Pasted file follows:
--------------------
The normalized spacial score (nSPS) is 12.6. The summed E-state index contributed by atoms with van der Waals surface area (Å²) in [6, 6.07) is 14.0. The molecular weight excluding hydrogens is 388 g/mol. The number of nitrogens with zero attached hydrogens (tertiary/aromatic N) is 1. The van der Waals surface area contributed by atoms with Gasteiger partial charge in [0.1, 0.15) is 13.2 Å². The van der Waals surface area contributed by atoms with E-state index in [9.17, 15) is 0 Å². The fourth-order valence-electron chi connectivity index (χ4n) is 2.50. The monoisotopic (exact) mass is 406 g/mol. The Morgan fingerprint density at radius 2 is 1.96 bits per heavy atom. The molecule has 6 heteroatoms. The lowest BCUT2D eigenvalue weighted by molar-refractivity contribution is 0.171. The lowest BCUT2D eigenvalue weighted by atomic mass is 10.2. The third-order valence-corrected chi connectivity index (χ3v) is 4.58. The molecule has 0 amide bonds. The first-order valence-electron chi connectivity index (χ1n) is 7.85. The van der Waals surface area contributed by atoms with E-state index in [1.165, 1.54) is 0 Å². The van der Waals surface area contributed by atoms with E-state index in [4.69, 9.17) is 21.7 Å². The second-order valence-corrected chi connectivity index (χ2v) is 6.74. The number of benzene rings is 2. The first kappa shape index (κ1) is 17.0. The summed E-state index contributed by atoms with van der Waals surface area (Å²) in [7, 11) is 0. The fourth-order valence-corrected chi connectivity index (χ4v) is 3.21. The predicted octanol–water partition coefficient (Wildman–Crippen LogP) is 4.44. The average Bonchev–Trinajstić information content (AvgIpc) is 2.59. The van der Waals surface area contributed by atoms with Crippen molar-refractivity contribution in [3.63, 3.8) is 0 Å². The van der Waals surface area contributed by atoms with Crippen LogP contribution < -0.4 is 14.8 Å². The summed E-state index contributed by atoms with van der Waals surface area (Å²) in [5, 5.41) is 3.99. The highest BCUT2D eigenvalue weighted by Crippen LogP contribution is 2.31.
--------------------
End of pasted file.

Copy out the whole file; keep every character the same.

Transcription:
The normalized spacial score (nSPS) is 12.6. The summed E-state index contributed by atoms with van der Waals surface area (Å²) in [6, 6.07) is 14.0. The molecular weight excluding hydrogens is 388 g/mol. The number of nitrogens with zero attached hydrogens (tertiary/aromatic N) is 1. The van der Waals surface area contributed by atoms with Gasteiger partial charge in [0.1, 0.15) is 13.2 Å². The van der Waals surface area contributed by atoms with E-state index in [9.17, 15) is 0 Å². The fourth-order valence-electron chi connectivity index (χ4n) is 2.50. The monoisotopic (exact) mass is 406 g/mol. The Morgan fingerprint density at radius 2 is 1.96 bits per heavy atom. The molecule has 6 heteroatoms. The lowest BCUT2D eigenvalue weighted by molar-refractivity contribution is 0.171. The lowest BCUT2D eigenvalue weighted by atomic mass is 10.2. The third-order valence-corrected chi connectivity index (χ3v) is 4.58. The molecule has 0 amide bonds. The first-order valence-electron chi connectivity index (χ1n) is 7.85. The van der Waals surface area contributed by atoms with E-state index in [1.165, 1.54) is 0 Å². The van der Waals surface area contributed by atoms with E-state index in [4.69, 9.17) is 21.7 Å². The second-order valence-corrected chi connectivity index (χ2v) is 6.74. The number of benzene rings is 2. The first kappa shape index (κ1) is 17.0. The summed E-state index contributed by atoms with van der Waals surface area (Å²) in [7, 11) is 0. The fourth-order valence-corrected chi connectivity index (χ4v) is 3.21. The predicted octanol–water partition coefficient (Wildman–Crippen LogP) is 4.44. The average Bonchev–Trinajstić information content (AvgIpc) is 2.59. The van der Waals surface area contributed by atoms with Crippen molar-refractivity contribution in [3.63, 3.8) is 0 Å². The van der Waals surface area contributed by atoms with Crippen LogP contribution < -0.4 is 14.8 Å². The summed E-state index contributed by atoms with van der Waals surface area (Å²) in [5, 5.41) is 3.99. The highest BCUT2D eigenvalue weighted by Crippen LogP contribution is 2.31.